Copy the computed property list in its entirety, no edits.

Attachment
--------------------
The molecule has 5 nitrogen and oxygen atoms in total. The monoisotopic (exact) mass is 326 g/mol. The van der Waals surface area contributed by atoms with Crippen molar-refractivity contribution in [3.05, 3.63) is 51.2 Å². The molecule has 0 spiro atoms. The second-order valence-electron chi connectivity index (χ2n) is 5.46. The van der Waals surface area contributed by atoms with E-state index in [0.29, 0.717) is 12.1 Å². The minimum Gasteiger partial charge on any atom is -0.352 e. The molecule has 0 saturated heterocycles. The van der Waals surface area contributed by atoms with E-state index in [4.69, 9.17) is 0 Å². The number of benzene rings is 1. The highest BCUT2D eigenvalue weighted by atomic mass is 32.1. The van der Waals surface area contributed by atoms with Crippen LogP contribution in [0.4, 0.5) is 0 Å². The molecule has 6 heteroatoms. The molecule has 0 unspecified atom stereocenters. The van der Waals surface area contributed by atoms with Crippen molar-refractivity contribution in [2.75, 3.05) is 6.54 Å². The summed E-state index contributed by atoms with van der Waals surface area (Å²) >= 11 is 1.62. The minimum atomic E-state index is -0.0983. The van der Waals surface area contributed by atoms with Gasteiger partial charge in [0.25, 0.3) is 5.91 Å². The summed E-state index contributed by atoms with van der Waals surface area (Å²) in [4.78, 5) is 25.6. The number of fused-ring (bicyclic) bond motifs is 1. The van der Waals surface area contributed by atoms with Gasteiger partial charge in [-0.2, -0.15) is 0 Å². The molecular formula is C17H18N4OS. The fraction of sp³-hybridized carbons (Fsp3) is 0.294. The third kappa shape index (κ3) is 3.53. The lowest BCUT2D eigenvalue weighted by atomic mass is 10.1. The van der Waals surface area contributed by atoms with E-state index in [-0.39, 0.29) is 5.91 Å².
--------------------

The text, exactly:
The molecule has 5 nitrogen and oxygen atoms in total. The monoisotopic (exact) mass is 326 g/mol. The van der Waals surface area contributed by atoms with Crippen molar-refractivity contribution in [3.05, 3.63) is 51.2 Å². The molecule has 0 spiro atoms. The second-order valence-electron chi connectivity index (χ2n) is 5.46. The van der Waals surface area contributed by atoms with E-state index in [0.29, 0.717) is 12.1 Å². The minimum Gasteiger partial charge on any atom is -0.352 e. The molecule has 0 saturated heterocycles. The van der Waals surface area contributed by atoms with E-state index in [4.69, 9.17) is 0 Å². The number of benzene rings is 1. The highest BCUT2D eigenvalue weighted by atomic mass is 32.1. The van der Waals surface area contributed by atoms with Crippen LogP contribution in [0.4, 0.5) is 0 Å². The molecule has 6 heteroatoms. The molecule has 0 unspecified atom stereocenters. The van der Waals surface area contributed by atoms with Crippen molar-refractivity contribution in [2.75, 3.05) is 6.54 Å². The summed E-state index contributed by atoms with van der Waals surface area (Å²) >= 11 is 1.62. The minimum atomic E-state index is -0.0983. The van der Waals surface area contributed by atoms with Gasteiger partial charge in [0.25, 0.3) is 5.91 Å². The summed E-state index contributed by atoms with van der Waals surface area (Å²) in [4.78, 5) is 25.6. The number of fused-ring (bicyclic) bond motifs is 1. The van der Waals surface area contributed by atoms with Gasteiger partial charge in [-0.2, -0.15) is 0 Å². The molecular formula is C17H18N4OS. The fraction of sp³-hybridized carbons (Fsp3) is 0.294. The third kappa shape index (κ3) is 3.53. The lowest BCUT2D eigenvalue weighted by atomic mass is 10.1. The van der Waals surface area contributed by atoms with E-state index in [-0.39, 0.29) is 5.91 Å².